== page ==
Former Calif. Parks Official Says Boss Knew of $53M

Manuel Lopez said he told director about surplus about five times

California State Parks

A former state parks official said he repeatedly told his superiors about more than $53 million hidden in two accounts that could have been used to help California avoid the threat of closing 70 state parks, a newspaper reported Thursday.

Manuel Lopez, former deputy director of administrative services for the Department of Parks and Recreation, said he informed agency Director Ruth Coleman about a $20 million surplus in the Parks and Recreation Fund at least five times over a span of about five years, The Sacramento Bee reported.

A separate off-highway vehicle fund held another $33.5 million more than had been reported to the state Department of Finance.

Coleman resigned Friday over the situation and accepted overall responsibility but said in her resignation letter that she had been unaware of the surplus. She told the newspaper she doesn't recall being briefed.

Had she known, she said she would have sought to use the money to help keep parks open.
Lopez and Coleman did not immediately return telephone messages left Thursday by The Associated Press.

Sacramento attorney Marc A. Caraska, who is representing Lopez in a personal bankruptcy case, also did not immediately return a message.

State officials previously said the parks department had maintained the unreported money in its accounts for at least 12 years, including the entire time Coleman was director. She served under three governors and said in her resignation letter that she was "personally appalled" to learn of the hidden money.

In several media interviews after her resignation, Coleman blamed Lopez for failing to tell her about the surplus.

Lopez said he learned of the unreported money from the department's previous budget official when Lopez took over that responsibility in the spring of 2005. The department treated the $20 million in the parks fund as an emergency account that could be tapped if natural disaster caused a number of parks to close, he said.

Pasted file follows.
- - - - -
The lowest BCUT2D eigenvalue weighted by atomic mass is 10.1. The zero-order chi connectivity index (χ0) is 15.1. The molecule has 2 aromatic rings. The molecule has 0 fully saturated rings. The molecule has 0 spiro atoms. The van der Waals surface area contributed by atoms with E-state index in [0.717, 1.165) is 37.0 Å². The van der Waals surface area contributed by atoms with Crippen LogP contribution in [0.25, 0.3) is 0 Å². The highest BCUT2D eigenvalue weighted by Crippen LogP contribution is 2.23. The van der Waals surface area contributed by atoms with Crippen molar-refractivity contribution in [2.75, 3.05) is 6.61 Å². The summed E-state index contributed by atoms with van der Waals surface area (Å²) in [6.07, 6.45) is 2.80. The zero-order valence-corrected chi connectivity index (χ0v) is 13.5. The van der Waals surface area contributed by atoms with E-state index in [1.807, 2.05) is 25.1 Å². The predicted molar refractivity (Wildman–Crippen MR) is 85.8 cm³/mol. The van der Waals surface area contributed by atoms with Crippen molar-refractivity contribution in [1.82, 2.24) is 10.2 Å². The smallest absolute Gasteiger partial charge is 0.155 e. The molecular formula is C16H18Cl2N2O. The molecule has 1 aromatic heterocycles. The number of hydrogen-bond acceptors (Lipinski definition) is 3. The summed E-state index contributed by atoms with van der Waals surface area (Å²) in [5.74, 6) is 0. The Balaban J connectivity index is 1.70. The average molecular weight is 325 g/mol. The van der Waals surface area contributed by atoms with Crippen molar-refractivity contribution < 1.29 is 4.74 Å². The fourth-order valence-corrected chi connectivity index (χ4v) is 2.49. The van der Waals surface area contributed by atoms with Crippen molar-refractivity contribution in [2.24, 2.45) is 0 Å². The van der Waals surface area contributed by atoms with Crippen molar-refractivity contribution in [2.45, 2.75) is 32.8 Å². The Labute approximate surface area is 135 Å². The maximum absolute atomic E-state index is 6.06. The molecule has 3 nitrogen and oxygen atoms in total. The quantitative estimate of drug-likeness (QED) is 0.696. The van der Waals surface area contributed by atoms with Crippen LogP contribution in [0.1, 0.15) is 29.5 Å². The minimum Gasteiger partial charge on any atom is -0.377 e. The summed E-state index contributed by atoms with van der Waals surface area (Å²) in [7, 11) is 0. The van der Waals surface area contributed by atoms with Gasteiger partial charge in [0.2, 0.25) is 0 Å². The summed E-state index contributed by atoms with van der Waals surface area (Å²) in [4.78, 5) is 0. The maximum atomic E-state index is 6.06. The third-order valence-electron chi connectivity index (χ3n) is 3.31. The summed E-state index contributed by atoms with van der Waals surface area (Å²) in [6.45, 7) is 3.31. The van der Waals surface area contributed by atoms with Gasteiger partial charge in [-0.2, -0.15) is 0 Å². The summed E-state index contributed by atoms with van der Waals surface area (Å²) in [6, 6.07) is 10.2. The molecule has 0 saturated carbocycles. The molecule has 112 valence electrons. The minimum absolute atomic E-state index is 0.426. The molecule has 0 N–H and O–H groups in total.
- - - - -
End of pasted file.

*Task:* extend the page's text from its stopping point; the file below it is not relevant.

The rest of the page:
"That was the rationale that was given to me -- by a number of people on the executive staff," Lopez told the newspaper. "There had to be some level of a safety net."

The unreported fund surfaced after reports that Lopez also administered an unauthorized program to buy out unused vacation time for 56 employees, costing taxpayers more than $271,000. He was demoted in October and resigned in May.

Lopez told the Bee he made the decision to buy out unused vacation time, including his own. Records show he received at least $20,600 from the buyout.

"I was not aware that I was violating any law or policy at that point in time," he told the newspaper, though he said he is in the process of hiring an attorney.

Richard Stapler, a spokesman for the Natural Resources Agency that oversees the parks department, declined comment Thursday.

"We can't speculate about these allegations, pending the attorney general's investigation," he told The Associated Press.

Lopez and other parks officials also are being sued by a personnel official he fired last year. The former employee alleges she was a victim of sexual harassment.

Stapler also said he could not comment on the lawsuit because it is pending litigation. Lopez did not comment on the lawsuit in his interview with the Bee.

Last week, Lopez and his wife, a school teacher, filed for personal bankruptcy. Lopez listed himself as unemployed.

Gov. Jerry Brown made light of the parks scandal in his first comments on the matter Wednesday, saying during an unrelated news conference that it was the first time in his experience when government was criticized for saving money.

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